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Friday, 25 April 2014
Home arrow Interviews arrow dB arrow Koma and Bones
Koma and Bones E-mail
Written by Funky J   
Tuesday, 30 May 2006
Often mistakenly called a ‘duo’, Koma and Bones is actually comprised of Chris Kirkbridge, Andy Duckmanton and Jude Sebastian. The three of them met through the usual way most DJ / producer hybrids meet – through a love of music. Duckmanton (Koma) has been DJing since the late 80s, playing in clubs in his home town of Lancaster, close to Manchester. “We met just as all the rave culture was kicking off,” Duckmanton begins, “and I believe Chris and Jude used to come down and sample what was on offer, if you get my drift,” he chuckles, “including the music! But we didn’t get together until some years later. Chris (Bones) by this time had been doing his own thing DJ wise, and in about 95 and we formed a DJ partnership as ‘Koma and Bones’ doing a few gigs here and there but nothing major.”

“Jude, or ‘And’,” he laughs, “had been getting down with a few keyboards and samplers, learning his trade so to speak. I had met him a couple of years previous and knew him quite well, and by this time he had already had a couple of tracks out on his own, so it just seemed a natural progression for myself and Chris to get together with him as our producer and engineer to see what we could come up with, and so here we are ten or so years later.”

A few years ago, Koma and Bones seemed to be everywhere. They had tracks on numerous record labels, and had done remixes of artists such as New Order, Crystal Method, EZ Rollers, with a remix of X-Press 2’s Smoke Machine winning them ‘best breaks remixer’ in the US’s Remix magazine. But of late they’ve been a little quiet. “Funnily enough we have probably been busier in the last 6 months than we have ever been!” chimes in Kirkbridge. “We have launched our label Burrito, recorded for lot49, TCR and Thrust. I guess when you are not doing albums your profile does tend to seem a bit quieter, but that’s the route we have taken”, he grins. “We’ve done plenty of remixes, maybe not as high profile as the New Order one,” Duckmanton chimes in, “but we’ve remixed the Breakfastaz, La Liga, Uptown Connection, Headrock Valley Beats, plus made a track for Rennie Pilgrem’s TCR 100 release, Time Waster. So to us it’s been business as usual really, but I think because we haven’t done another artist album or mix compilation you just don’t get all the same publicity.”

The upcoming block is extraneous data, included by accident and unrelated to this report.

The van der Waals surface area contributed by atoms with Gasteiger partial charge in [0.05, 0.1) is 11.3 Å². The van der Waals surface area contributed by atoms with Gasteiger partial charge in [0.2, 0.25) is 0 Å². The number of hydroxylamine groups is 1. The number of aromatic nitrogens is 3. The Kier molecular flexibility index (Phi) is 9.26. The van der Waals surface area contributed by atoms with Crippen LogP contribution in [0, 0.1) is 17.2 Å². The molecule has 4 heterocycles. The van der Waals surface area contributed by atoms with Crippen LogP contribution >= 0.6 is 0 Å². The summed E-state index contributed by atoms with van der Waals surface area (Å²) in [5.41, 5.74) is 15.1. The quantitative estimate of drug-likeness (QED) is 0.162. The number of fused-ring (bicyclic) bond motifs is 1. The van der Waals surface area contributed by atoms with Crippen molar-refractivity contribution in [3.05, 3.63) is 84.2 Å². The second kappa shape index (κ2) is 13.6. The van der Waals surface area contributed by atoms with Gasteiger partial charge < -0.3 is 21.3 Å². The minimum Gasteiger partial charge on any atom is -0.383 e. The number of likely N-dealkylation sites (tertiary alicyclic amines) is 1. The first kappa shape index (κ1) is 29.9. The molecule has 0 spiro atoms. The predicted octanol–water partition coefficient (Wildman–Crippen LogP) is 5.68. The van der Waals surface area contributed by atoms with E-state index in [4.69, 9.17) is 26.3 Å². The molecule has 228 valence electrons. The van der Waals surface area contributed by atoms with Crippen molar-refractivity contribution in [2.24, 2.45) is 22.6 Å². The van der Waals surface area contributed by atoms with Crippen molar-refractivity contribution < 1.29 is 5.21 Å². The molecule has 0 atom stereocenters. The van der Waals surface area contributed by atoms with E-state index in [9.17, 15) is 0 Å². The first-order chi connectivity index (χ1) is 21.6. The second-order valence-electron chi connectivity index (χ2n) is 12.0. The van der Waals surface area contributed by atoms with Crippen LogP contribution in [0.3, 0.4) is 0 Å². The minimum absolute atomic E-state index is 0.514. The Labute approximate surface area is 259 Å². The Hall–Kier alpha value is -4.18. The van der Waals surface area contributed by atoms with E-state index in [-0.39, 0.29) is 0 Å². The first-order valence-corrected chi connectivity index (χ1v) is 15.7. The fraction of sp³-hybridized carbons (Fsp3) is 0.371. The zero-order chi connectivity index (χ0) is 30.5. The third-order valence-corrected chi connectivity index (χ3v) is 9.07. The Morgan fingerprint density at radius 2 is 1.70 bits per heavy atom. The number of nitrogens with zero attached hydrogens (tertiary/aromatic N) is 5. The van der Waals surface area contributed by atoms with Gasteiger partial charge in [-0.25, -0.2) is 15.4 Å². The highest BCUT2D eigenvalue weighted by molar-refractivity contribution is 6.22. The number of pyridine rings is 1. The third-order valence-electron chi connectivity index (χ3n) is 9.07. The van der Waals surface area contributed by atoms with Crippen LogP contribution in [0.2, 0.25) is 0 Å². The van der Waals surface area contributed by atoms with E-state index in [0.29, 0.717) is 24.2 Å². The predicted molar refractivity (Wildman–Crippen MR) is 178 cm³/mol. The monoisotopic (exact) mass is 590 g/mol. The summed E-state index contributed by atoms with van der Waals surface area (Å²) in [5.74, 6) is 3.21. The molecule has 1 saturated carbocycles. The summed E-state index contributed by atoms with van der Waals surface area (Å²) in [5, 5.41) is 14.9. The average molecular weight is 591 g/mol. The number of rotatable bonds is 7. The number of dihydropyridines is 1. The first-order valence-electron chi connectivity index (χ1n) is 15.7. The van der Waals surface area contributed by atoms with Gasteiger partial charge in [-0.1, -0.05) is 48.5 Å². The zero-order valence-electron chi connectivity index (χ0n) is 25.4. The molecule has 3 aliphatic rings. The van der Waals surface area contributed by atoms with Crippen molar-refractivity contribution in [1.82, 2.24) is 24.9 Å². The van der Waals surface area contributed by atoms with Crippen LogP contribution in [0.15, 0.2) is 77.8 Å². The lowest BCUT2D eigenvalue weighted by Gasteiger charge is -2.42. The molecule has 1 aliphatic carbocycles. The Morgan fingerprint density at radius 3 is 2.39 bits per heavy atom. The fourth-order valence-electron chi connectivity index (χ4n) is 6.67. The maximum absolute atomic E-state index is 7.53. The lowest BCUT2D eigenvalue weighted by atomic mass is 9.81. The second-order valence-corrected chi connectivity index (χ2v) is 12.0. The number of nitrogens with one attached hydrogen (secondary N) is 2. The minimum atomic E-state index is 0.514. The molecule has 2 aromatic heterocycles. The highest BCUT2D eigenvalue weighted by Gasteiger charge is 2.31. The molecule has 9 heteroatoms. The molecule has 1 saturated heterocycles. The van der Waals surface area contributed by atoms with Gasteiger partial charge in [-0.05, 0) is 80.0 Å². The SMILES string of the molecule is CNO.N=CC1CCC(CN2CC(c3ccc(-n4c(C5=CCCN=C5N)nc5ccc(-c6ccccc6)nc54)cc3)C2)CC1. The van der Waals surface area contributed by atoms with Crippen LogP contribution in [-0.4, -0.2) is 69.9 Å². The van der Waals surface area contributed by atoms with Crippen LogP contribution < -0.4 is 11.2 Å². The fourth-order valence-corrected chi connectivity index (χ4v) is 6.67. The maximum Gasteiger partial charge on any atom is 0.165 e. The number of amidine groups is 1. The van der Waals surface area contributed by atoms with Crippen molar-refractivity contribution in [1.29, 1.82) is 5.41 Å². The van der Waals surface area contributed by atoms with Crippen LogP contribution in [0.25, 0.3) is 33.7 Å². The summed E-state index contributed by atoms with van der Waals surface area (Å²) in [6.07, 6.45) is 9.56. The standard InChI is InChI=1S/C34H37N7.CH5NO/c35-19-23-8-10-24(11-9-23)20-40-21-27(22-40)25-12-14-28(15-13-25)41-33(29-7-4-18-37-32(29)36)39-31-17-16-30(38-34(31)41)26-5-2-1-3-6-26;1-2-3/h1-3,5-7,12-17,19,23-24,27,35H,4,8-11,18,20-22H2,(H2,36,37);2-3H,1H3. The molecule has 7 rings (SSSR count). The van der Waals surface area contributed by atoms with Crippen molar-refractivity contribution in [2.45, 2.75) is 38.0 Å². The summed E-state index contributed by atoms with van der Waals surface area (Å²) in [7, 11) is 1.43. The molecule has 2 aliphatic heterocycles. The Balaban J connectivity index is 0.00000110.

DJs / Producers seem commonplace now days, but Koma and Bones were almost driven to produce to find the sound they wanted to play. “It was the natural thing to try and do in the beginning, myself and Chris just wanted the chance to get a track together just using samples at first to see what we could come up with, but we needed someone who could put it all together someone who had the knowledge and the equipment, so that’s when we approached Jude to see if he would be interested,” says Duckmanton.

Now with a wide range of breaks and producers making excellent music, the boys feel a bit spoilt for choice. “Evil 9, Freeland, Meat Katie, Jono Fernandez, Metric, Cirez D, John Dahlback, Sebastian Ingrosso, anything really that sounds fat in a club,” quips Kirkbridge. “We like to embrace a few styles when playing,” adds Duckmanton. “At the moment we’ve been playing a bit of techno and electro, producers like King Roc, Justice, Oliver Huntemann, D Ramirez to name a few, but we still mix it up with the breaks… I think as long as it’s got a ‘breaks mentality’ we will be into it, the Justice remix of Franz Ferdinand is a fave at the moment and Oliver Huntemann’s Bastard is awesome!”

They’re also well known for making cheeky bootlegs. “We make them, we just can’t talk about them!” cracks Kirkbridge. “Yes, we’ve done quite a few over the last couple of years, of big artists too,” adds Duckmanton, “but I think unless your selling quite a few thousand the record companies wont bother you. I would have thought as its pretty good promotion for the artist - almost like a free remix!” Kirkbridge chimes in again “Hopefully the artists see them as a compliment. But who knows?”

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